After Christmas

How fortunate for Mary, pregnant with Jesus, that she knew nothing of what her unborn child would grow up to endure: terrible temptation by the devil in the midst of great hunger, defections of some his closest friends near the end of his life, ridicule, wrongful arrest, torture, and a death penalty monstrously enforced.

What a blessing of innocence—of what Mary did not know, for her ability to simply enjoy that first holiday-card Christmas filled with wonder and delight, warmth from the animals in the barn, an attentive caring mate, and even visitors bearing gifts.

But we know.

So it is impossible for us to simply shop ’til we drop from the after-dinner starting bell on Thanksgiving to store-closing time on Christmas Eve scoring presents for our loved ones. We are too aware of what happens after the Christ child is born.

We cannot be completely comfortable with a Hallmark version of the birth of the Savior because we are too mindful of the reason for the birth of Jesus.

Yes, we know Jesus is the “reason for the season” but we understand more: the reason for Jesus was to bring about radical change.

Although many loved the sleeping babe, we remember there were many enjoying the status quo who wanted to kill Jesus who was born to save us all from being comfortable simply making donations to Christmas baskets for the poor.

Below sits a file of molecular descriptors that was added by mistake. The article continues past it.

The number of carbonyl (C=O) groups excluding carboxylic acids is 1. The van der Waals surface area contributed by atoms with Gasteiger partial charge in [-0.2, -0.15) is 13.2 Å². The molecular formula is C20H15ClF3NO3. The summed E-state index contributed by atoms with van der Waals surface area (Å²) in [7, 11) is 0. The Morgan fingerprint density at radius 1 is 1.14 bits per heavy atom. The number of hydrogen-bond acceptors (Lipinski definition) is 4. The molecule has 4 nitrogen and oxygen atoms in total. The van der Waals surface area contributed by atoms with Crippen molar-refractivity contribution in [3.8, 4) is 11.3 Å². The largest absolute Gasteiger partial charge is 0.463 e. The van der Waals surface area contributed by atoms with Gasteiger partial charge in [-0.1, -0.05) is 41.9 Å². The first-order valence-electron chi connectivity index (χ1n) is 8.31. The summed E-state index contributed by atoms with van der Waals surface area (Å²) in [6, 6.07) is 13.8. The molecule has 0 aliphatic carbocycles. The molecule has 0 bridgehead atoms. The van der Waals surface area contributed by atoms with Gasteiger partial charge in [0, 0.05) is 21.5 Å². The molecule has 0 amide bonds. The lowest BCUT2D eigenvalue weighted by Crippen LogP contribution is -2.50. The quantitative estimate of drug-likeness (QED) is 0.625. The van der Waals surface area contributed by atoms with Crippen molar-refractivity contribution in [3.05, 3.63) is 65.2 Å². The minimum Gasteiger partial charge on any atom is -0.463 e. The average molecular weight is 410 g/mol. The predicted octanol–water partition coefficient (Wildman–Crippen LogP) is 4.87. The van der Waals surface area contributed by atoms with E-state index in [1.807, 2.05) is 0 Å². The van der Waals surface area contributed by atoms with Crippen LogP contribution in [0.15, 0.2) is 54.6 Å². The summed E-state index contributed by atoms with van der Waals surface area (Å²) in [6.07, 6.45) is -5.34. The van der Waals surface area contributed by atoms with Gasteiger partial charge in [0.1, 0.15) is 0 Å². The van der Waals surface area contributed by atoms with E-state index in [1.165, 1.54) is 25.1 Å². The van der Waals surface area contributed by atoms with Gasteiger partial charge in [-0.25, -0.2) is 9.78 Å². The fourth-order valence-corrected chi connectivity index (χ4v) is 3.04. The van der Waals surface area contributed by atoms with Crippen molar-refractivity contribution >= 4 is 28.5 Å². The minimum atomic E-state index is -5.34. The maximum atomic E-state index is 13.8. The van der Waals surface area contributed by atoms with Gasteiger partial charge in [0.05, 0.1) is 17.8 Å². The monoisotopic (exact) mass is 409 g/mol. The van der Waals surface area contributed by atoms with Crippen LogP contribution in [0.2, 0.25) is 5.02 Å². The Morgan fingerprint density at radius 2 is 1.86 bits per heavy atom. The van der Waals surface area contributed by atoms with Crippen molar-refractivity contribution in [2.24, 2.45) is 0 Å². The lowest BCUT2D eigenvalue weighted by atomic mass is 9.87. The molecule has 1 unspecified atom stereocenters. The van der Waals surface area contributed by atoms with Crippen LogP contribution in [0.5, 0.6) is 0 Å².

Rather, we know his birth requires that we overturn a culture of dominance where increasing the wealth of the wealthiest is easier than securing living wages for workers or where healthcare, even for children of workers, is viewed by the greedy powerful as a privilege which can be voted away as simply as they take a breath.

We know what Jesus’ birth means as we exchange gifts and hug family members and share lovingly cooked food after we pray, holding hands around our tables.

We know what is next. The justice work Jesus implores us to do. The organizing. The truth sharing. The voting. The turning upside down of the marketplace mentality that has found its way even into our places of worship. The sacrifices we are called to make. How we are to die to our human self-centeredness. How we are to break down walls not build them up.

We full well know that after a short while of cooing at the babe and grinning at each other as we sing carols, we know we are called to help carry the cross of the grown-up Jesus, the smelly bearded criminal encrusted with blood.

In Mark 13:9, Jesus is recorded as saying, “You must be careful. People will arrest you and take you to court and beat you in their synagogues. You will be forced to stand before kings and governors, to tell them about me. This will happen to you because you follow me. But before these things happen, the Good News must be told to all people.”

What is the Good News that will make some “people” so angry they will want to arrest those bringing that news? Make no mistake, it isn’t the Good News of the Hereafter that will upset some people. No. That’s not why Jesus was crucified. It’s the Good News of a very different kind of life for everyone equally in the Here and Now that many in power will receive as bad news that will anger them.

It is the Good News of healthcare for everyone. Of the right to marry as one wishes. Of equal wages for women and men and people of all races for the same work done. Of cooperation among nations of the world no longer based on military might.

We, followers of Christ, know what we are called to do. After Christmas.

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